Marti Andreski

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GASES and theMOLE. Marti Andreski. Introduction. the # of gas molec's in a container determines the P at a given T Avogadro's Principle: &quot;At equal T's and P's, equal V's of gases contain the same # of molecules&quot;

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GASES and theMOLE

Marti Andreski

Introduction
• the # of gas molec's in a container determines the P at a given T
• Avogadro's Principle: "At equal T's and P's, equal V's of gases contain the same # of molecules"
• "n" relates to the number of moles of gas at constant T and P, if V1=V2, then n1 = n2
Molar Volume @STP
• 1 mol of any gas occupies the same V as 1 mol of any other gas
• molar volume = the V of 1 mole of a gas at STP = 22.4 L
Ideal Gas Equation
• P V = n R T
• comes from Boyle's Law, Charles's Law, & molar volume
• if we substitute in all standard conditions, we can solve for "R"
Solving for R
• P V = n R T
• Rearrange to solve for R
• R = PV / nT

Memorize These

R = (1 atm)(22.4 L) / (1 mol)(273 K) =

0.0821

____ L. atm/mol K

R = (101.3 kPa)(22.4 L) / (1 mol)(273 K) =

___ L. kPa/mol K

8.31

R = (760 torr)(22.4 L) / (1 mol)(273 K) =

62.4

___ L. torr/mol K

Repeat: Memorize all of those values for R!
• this crazy unit doesn't really exist as a measurable entity but is used for cancellation purposes
Molecular Mass
• what are the units for MM? How can you use PV = nRT?
• can be found from lab measurements in this way:
• MM = m R T
• P V
• ie: What is the molecular mass of a gas if 150.0 cm3 of it has a mass of 0.922 g at 99.0oC and 107.0 kPa?
Molecular Mass Problem
• ie: What is the molecular mass of a gas if 150.0 cm3 of it has a mass of 0.922 g at 99.0oC and 107.0 kPa?
• MM = m R T
• P V
And another formula...
• Since…
• MM = m R T
• P V
• Then…
• MM = DRT
• P
Gas Stoichiometry at Standard Conditions
• main point: at STP, 1 mole of any gas occupies a V of 22.4 L
• ie: what V of H2 at STP can be produced from the reaction of 6.54 g of Zn with HCl?
• ie: how many g NaCl can be produced by the reaction of 112 cm3 of chlorine at STP with an excess of sodium?
Gas Stoichiometry at Non-Standard Conditions
• Four types of problems to expect
• Each type requires a slightly different approach
a) Mass - Volume (Non)
• what V of chlorine gas at 24.0oC and 99.2 kPa would be required to react with 2.51 g Ag according to:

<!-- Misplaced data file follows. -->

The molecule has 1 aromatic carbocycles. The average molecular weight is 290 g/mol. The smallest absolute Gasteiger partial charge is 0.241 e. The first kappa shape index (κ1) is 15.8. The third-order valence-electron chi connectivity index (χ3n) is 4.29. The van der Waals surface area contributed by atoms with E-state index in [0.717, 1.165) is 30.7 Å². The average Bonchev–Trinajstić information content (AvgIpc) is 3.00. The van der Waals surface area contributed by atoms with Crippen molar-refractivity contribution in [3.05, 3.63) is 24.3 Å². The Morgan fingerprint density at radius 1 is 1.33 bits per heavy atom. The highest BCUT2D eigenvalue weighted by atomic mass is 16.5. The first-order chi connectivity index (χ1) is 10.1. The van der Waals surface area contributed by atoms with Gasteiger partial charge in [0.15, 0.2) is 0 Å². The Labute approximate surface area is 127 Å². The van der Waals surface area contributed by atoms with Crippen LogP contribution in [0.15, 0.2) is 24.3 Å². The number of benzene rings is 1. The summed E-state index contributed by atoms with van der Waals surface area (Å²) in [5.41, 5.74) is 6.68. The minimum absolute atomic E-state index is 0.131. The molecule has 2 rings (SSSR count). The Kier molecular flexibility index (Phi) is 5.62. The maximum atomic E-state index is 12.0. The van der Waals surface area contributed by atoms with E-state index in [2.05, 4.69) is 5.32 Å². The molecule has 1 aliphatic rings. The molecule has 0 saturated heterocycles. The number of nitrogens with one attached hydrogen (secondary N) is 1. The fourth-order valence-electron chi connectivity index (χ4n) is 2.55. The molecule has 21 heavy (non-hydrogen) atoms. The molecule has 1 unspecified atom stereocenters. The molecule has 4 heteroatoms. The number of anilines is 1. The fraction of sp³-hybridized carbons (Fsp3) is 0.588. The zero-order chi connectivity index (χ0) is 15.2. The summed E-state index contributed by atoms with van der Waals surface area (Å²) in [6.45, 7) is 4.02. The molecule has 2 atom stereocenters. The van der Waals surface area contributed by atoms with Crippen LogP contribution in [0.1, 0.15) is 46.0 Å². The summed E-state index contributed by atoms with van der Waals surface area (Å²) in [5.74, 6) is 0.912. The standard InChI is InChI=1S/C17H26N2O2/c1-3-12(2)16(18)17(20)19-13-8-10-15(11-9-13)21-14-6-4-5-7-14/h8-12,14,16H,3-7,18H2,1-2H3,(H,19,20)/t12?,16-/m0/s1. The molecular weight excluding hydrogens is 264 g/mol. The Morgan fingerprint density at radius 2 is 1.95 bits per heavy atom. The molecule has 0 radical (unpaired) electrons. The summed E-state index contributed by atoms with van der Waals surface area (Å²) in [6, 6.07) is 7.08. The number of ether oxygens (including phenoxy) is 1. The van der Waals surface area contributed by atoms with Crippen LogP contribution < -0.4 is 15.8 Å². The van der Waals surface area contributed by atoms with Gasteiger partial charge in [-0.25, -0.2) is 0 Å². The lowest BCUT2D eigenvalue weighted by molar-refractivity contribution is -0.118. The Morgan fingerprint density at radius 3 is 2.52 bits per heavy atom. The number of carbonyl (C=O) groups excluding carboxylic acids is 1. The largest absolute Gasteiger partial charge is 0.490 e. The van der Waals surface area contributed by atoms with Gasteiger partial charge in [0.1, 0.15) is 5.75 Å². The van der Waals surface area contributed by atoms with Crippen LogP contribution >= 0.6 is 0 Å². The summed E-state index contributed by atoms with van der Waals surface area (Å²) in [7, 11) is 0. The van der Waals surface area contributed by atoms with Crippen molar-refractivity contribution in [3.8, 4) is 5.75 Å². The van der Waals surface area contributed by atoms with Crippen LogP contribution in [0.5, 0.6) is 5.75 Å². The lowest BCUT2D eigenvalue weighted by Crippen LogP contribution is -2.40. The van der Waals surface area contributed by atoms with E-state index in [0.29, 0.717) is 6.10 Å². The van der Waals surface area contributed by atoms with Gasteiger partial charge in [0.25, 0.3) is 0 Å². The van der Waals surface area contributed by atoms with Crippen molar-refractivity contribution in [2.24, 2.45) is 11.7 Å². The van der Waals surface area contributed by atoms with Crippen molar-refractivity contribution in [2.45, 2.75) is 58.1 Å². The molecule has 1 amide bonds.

• 2Ag + Cl2 ---> 2AgCl
• i) Stoich “pretending” standard – this would be your answer if conditions were STP
b. Volume (Non) – Mass
• What mass of mercury (II) chloride will react with 0.567 dm3 of ammonia at 27oC and 102.7 kPa?
• HgCl2 + 2NH3 ---> Hg(NH2)Cl + NH4Cl
• i) VPT first
• ii) Stoich
c. Volume (Non) - Volume (same)
• what volume of oxygen at 100oC and 105.5 kPa is required to burn 684 cm3 of methane at the same T and P?
• CH4+ 2O2 --> CO2 + 2H20
• i) if T & P do not change, no need to convert; just do Stoich
d. Volume (Non) - Volume (Diff)
• what volume of oxygen at 26.0oC and 102.5 kPa is required to burn 684 cm3 of methane at 101oC and 107.5 kPa?
• CH4+ 2O2 --> CO2 + 2H20
• i) VPT to standard
• ii) Stoich
• iii) VPT answer to other non-std
Graham’s Law
• "the relative rates at which two gases under identical condit's of T & P will pass thru a small hole vary inversely with the square roots of their molecular masses"
• we know: KE1 = KE2 (at same T)
• m1v12 = m2v22
• 2 2
• ...and V1 = m2
• V2 m1
• ie: what is the ratio of the speed of H2 to O2 when T for both is equal?
• ...so, H2 is moving 3.98 times faster than O2
Dalton’s Law of Partial Pressures
• the total P in a container is the sum of the partial P's of the gases in the container
• see Water Vapor Pressure Table
• it is easy to collect gases as they bubble through water. However, if a gas is collected "over water" a correction must be made which accounts for the amount of water vapor present at that T
Partial Pressure Problem
• ie: a qty of gas is collected over water at 8.00oC in a 353 cm3 vessel. The manometer indicates a P of 84.5 kPa. What V would the dry gas occupy at standard P and 8.00oC?
• i) subtract water vapor 84.5 - 1.1 = 83.4 kPa
• ii) combined gas law